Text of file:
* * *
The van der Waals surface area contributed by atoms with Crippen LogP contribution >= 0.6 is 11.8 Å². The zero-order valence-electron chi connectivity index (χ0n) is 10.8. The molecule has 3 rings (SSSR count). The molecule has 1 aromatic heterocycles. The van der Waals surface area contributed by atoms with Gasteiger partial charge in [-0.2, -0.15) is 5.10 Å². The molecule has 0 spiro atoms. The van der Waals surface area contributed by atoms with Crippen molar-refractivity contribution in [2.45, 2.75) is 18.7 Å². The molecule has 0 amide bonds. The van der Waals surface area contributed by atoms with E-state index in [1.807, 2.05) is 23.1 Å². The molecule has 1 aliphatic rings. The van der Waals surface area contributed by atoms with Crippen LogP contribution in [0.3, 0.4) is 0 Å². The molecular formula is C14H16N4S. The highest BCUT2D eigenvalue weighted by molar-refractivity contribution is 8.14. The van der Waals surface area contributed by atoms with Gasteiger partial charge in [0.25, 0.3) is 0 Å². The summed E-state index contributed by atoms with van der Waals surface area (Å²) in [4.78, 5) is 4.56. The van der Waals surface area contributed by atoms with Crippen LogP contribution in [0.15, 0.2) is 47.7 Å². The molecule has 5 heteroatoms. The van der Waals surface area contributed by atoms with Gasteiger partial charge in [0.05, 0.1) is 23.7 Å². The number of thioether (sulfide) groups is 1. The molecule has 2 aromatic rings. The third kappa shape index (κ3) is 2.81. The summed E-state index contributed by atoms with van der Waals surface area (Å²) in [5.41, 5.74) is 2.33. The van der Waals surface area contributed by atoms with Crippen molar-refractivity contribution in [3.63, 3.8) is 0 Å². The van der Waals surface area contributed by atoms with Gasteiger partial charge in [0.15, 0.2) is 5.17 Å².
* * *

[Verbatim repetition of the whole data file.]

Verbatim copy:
The van der Waals surface area contributed by atoms with Crippen LogP contribution >= 0.6 is 11.8 Å². The zero-order valence-electron chi connectivity index (χ0n) is 10.8. The molecule has 3 rings (SSSR count). The molecule has 1 aromatic heterocycles. The van der Waals surface area contributed by atoms with Gasteiger partial charge in [-0.2, -0.15) is 5.10 Å². The molecule has 0 spiro atoms. The van der Waals surface area contributed by atoms with Crippen molar-refractivity contribution in [2.45, 2.75) is 18.7 Å². The molecule has 0 amide bonds. The van der Waals surface area contributed by atoms with E-state index in [1.807, 2.05) is 23.1 Å². The molecule has 1 aliphatic rings. The van der Waals surface area contributed by atoms with Crippen LogP contribution in [0.3, 0.4) is 0 Å². The molecular formula is C14H16N4S. The highest BCUT2D eigenvalue weighted by molar-refractivity contribution is 8.14. The van der Waals surface area contributed by atoms with Gasteiger partial charge in [0.25, 0.3) is 0 Å². The summed E-state index contributed by atoms with van der Waals surface area (Å²) in [4.78, 5) is 4.56. The van der Waals surface area contributed by atoms with Crippen LogP contribution in [0.15, 0.2) is 47.7 Å². The molecule has 5 heteroatoms. The van der Waals surface area contributed by atoms with Gasteiger partial charge in [0.05, 0.1) is 23.7 Å². The number of thioether (sulfide) groups is 1. The molecule has 2 aromatic rings. The third kappa shape index (κ3) is 2.81. The summed E-state index contributed by atoms with van der Waals surface area (Å²) in [5.41, 5.74) is 2.33. The van der Waals surface area contributed by atoms with Crippen molar-refractivity contribution in [3.63, 3.8) is 0 Å². The van der Waals surface area contributed by atoms with Gasteiger partial charge in [0.15, 0.2) is 5.17 Å².